Privileges Required (PR) — ranks the level of credential access a hacker must use to exploit the vulnerability.

User Interaction (UI) — ranks how difficult a target is to hack unaided by additional users.

Impact Subscore

The Impact Subscore is used to determine the severity of vulnerable individual components in a successful attack. The metrics used to calculate the Impact Subscore include:

Authorization Scope (S) — ranks the degree of impact a component can have on other parts of the system.

Confidentiality (C) — ranks the level of authority that an exploit lends to the attacker.

Integrity (I) — ranks the degree of corruptible or modifiable data offered by an exploit.

Availability (A) — ranks the loss of availability to an exploitable resource.

CVSS Base Score vs. Temporal Score: What’s the Difference?

The CVSS lists detailed information about a vulnerability’s impact on affected systems. However, for companies to learn how to prioritize software vulnerabilities, they will need to calculate the CVSS v3 score before taking into account environmental factors. This ranking calculation includes the Base Score with a modification to it by the Temporal Score.

Temporal Score

The Temporal Score will impact the metrics used to determine the CVSS Base Score. This score composition includes three metrics:

The Exploit Code Maturity (E) — ranks the likelihood that an exploit will be leveraged based on existing scripts found on the Internet.

Remediation Level (RL) — ranks the ease that an exploit can be remediated.

Report Confidence (RC) — ranks the reliability that a vulnerability exists.

Benefits of Using the CVSS Scoring System

A primary benefit of using the CVSS scoring system aims to provide a universal framework that all industries can use to gauge the severity of cybersecurity vulnerabilities.

Common practice should allow for each solution provider to use its own scoring method. However, without a consistent baseline, system administrators previously had to juggle multiple solution approaches to determine which vulnerability should be a remediation priority.

With the development of the CVSS scoring system, cybersecurity teams and IT service providers can use this open framework to assess any IT environment. This means that private businesses, organizations, and governments can rely on information security professionals to register the impact of exploits within their systems and rank them by severity more consistently, regardless of industry.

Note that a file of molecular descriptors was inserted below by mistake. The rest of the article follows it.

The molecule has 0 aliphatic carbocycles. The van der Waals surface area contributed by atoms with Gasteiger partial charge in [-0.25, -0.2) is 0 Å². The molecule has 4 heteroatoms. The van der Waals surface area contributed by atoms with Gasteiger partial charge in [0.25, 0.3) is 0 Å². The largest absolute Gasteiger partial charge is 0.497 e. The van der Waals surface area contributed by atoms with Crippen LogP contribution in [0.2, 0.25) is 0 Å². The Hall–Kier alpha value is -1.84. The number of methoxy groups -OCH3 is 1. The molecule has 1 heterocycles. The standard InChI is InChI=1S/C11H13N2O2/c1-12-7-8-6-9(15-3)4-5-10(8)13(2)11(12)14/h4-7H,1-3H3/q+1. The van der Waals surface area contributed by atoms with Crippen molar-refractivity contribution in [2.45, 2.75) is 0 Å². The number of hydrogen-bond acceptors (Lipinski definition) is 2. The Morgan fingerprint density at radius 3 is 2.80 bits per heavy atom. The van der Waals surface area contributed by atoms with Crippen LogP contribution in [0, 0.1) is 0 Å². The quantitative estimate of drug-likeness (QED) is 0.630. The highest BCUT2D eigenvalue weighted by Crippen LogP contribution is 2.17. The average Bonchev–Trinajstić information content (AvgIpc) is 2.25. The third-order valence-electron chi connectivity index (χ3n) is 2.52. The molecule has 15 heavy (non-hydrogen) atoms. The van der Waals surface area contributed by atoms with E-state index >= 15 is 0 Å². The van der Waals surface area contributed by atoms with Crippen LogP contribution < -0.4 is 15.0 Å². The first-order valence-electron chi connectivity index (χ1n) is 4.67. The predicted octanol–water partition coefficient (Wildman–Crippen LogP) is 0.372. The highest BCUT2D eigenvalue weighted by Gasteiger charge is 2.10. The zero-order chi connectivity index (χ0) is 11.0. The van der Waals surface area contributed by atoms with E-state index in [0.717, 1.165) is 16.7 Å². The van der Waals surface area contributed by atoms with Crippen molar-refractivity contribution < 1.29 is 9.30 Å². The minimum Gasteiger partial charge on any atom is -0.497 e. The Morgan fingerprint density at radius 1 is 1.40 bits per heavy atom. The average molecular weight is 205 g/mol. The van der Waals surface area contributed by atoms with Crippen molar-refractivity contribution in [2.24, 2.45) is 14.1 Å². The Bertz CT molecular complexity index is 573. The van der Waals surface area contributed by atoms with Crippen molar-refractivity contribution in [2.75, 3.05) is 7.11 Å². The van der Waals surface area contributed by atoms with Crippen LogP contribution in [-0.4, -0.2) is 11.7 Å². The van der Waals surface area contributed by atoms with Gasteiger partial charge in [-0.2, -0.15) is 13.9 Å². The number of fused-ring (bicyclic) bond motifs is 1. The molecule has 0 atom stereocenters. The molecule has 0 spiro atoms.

A secondary benefit of adopting the CVSS scoring system derives from companies having a standardized formula that allows organizations to meet the security regulations imposed on their specific sector. Most compliance frameworks also require a standard ranking system like the CVSS system for ranking and categorizing vulnerabilities, so using CVSS may get you credit in your compliance programs as well.

Contact Cobalt & Learn the Benefits of a Pentesting Program

If you want to ensure that your security systems have been properly tested, schedule a demo penetration test today with Cobalt. Our team of experts can improve your systems’ CVSS Base Score by helping to identify, track, and remediate any vulnerabilities that threaten your business.

Finally, learn more about the topic of how pentesting relates to risk management with expert insights.Complaince-Driven Pentesting Image CTA 2022

Back to Blog
About Alexander Jones
Alex Jones is a cybersecurity leader, educator, multimedia enthusiast and geek. Alex is currently the Information Security Manager at Cobalt.io, the leading Pentest as a Service company. He has led Security and Compliance teams and initiatives at HBC, Express Scripts, Gainsight and Cognizant prior to joining Cobalt. These roles have included Security Analyst, Senior Security Engineer and Security Architect. Prior to his career in Information Security, Alex was a Lead Audio Engineer and Adjunct Instructor at Clayton Studios and Extreme Institute in St. Louis, MO. More By Alexander Jones